"Someone named… Einstein?" Danny took the paper and twisted it so he could get a good look at it. "That's a joke, right? It has to be a joke."

"Is that what it says?" Arina took the paper back, holding it up so she could read the letters at the top. Sure enough, it did say something like that, though the letters curled together too much. She could hardly read it without focusing too much and hurting her eyes. "That has to be proof that I didn't have anything to do with it, right?"

Kaylee ducked so that she was in line with the paper. "And- Hah! Turn it over, look at the back." She took the paper from Arina and flipped it over. "Y'see- you leave these marks in the paper when you write because you have a super heavy hand. You can see your handwriting in all of these, but…" She turned the paper over. "Not on this side! You can even see that they got erased a bit- That means someone else must have taken the paper!"

"Someone took my paper, erased the answers and wrote new ones, and then put a fake name at the top of it… But why?"

"It's not like you have any enemies," Danny said lightly. "I've made sure of that."

"What?"

"Don't worry about it. Maybe it's a prank?"

Mariana clicked her tongue. "Who would do that, though? Who would want to prank Arina? Have you seen her? She's like a roasted marshmallow."

"I saw her cry once because snakes don't have arms," Kaylee added. Jokes on her, everybody was sad because snakes didn't have arms. How else were they supposed to hug anybody? "But, I think you guys are thinking too metaphorical here."

By this time, Arina opened her rice krisipe treat and was beginning to peel off parts to eat. "What do you mean, too metaphorical? That's the most obvious solution, isn't it?"

Kaylee waved a finger, then laughed. Her blue eyes went wide, and Arina could imagine the metaphorical camera panning right on her face. "What if the perp just wrote their name at the top of the paper?"

"...Okay, but that's stupid," Mariana said.

"That's very hurtful."

"You can rub some dirt in it. Look- Why would they write their own name on the top? It would just lead to them getting caught."

Arina swallowed her rice krispie. "I don't know. I don't know anybody that goes here named Einstein."

Kaylee shrugged. "It could be a nickname. A mean one, but still a nickname."

Arina shook her head again. "I don't think it's that, either. I mean- I know almost everybody who goes to this school. Don't you think that we'd hear it being said in the hallways?"

"Well… Then… It could be someone that doesn't go here anymore," Kaylee said. She took the paper again, and then her cell phone.

"How would someone that doesn't go here get into Arina's locker?" Danny asked. "And, actually, why would they want to do it?"

"I said that they didn't go here," Kaylee said, setting her phone on the table. "I never said that they didn't live here."

Mariana scrunched her nose. "Of course they don't live here. Nobody lives here."

Arina picked up Kaylee's phone. There was an article from the local newspaper on it, from years before they were born. "Teenager dies in local high school," she read, scrolling through the article. "April 13, 1993. Kaylee, how long did it take you to find this?"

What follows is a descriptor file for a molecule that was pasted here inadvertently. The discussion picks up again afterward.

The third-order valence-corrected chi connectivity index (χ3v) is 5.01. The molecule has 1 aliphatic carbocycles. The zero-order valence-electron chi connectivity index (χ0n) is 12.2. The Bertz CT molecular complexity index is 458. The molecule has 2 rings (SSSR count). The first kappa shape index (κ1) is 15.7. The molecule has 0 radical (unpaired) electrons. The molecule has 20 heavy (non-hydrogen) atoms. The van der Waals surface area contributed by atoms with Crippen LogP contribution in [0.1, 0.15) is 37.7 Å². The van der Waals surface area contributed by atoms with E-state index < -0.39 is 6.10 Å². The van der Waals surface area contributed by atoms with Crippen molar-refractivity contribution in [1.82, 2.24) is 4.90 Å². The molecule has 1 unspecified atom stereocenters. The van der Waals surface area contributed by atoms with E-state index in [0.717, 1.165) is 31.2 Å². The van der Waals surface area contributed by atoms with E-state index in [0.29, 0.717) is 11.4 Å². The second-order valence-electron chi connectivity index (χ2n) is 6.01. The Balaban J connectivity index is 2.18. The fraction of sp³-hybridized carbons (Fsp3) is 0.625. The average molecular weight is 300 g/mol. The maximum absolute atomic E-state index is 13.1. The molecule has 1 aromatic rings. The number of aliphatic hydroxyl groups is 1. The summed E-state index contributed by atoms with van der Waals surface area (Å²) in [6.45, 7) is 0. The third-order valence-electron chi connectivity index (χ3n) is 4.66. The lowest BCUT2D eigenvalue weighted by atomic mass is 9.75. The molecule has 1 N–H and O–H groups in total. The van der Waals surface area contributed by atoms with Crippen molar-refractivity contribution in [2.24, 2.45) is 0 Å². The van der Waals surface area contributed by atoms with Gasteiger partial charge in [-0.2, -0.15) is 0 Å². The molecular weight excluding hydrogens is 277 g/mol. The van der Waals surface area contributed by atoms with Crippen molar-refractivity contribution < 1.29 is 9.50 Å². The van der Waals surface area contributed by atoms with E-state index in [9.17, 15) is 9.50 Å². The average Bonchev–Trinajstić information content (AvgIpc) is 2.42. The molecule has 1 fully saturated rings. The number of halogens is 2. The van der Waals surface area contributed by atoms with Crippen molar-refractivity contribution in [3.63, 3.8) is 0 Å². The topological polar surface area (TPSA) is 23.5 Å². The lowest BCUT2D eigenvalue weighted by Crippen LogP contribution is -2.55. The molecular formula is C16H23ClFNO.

"Not long!" she bounced up, eyes sparkling. "I have everything that could be a potential conspiracy theory bookmarked to my personal devices."

"Of course you do," Mariana said. She leaned in, just so she could look at all three of them. "Does this sound crazy to anybody else, or just me? What does this have to do with Arina's homework, anyway?"

Kaylee tilted her chin up, smirking at Mariana. "A ton. Here, can I-" She took her phone back, scrolling through the article. "Deceased is Thoreau senior Conrad Abner, known to classmates as… Can any of you guess what Mister Abner was called?"

"No way!" Danny laughed.

Kaylee brightened at the attention and nodded. "He was called Einstein! Rumor has it he got super sick during his final presentations and died. He was slated to be top of the class- Accepted to Cornell, going to be valedictorian. I hear he wanted to go to medical school. Rumors say that his presence still exists in this very school."

"It sounds like a ghost story," Mariana said.

"That's why I like it so much! I always did like ghost stories." Kaylee laughed as she slipped her phone back into her pocket. "But, I mean, I don't see you coming up with any theories."

There was a moment where Mariana sputtered, but she seemed to shake it off. In the meantime, Arina sat up.

"So… What do we do?"

"You've seen Ghostbusters, haven't you?" Kaylee shifted so that she was sitting on the table instead of the seat she was originally in. "It's super simple. We find the ghost! And then…" A brief pause. She puffed out her cheeks in thought, then snapped her fingers as a thought came to her. "And then we study it! Like scientists!"

It was a good enough idea. Arina caught herself nodding, even as Marina tried to protest.

"Okay, but- Why would a ghost want to do her homework?"

"That's just a question for the ghost to answer, huh?" Kaylee laughed, then tapped a hand on the table. "C'mon. It's a good plan, right?"

"It isn't much of a plan," Arina said. "How do we find it?"

Kaylee went quiet, like she hadn't anticipated that, but Danny stepped in to fill the void. "What if we just use bait?"

"Ghost bait?"

"Einstein bait. Think about it- It had to have deliberately gone into Arina's locker and looked for her homework. So, what if it's attracted to homework?"

It wasn't the silliest idea she'd heard of. Mariana nodded, out of the corner of Arina's eye, and Kaylee laughed in that "perfect idea" voice. Arina sat up slightly, nodding herself. "It's… Not a bad idea, I think. So, what, do we lure him out with my homework? How do we catch him, then? I can't hold a ghost's hand."

"Just ask it math questions!" Kaylee said. "That'll at least make it not immediately disappear. We can do this after school, wait until most of the teachers are gone and make a ghost trap!"

"This is a bad idea," Mariana said, even though she nodded in agreement. Arina knew that Kaylee and Danny were on board, so all that was left was her.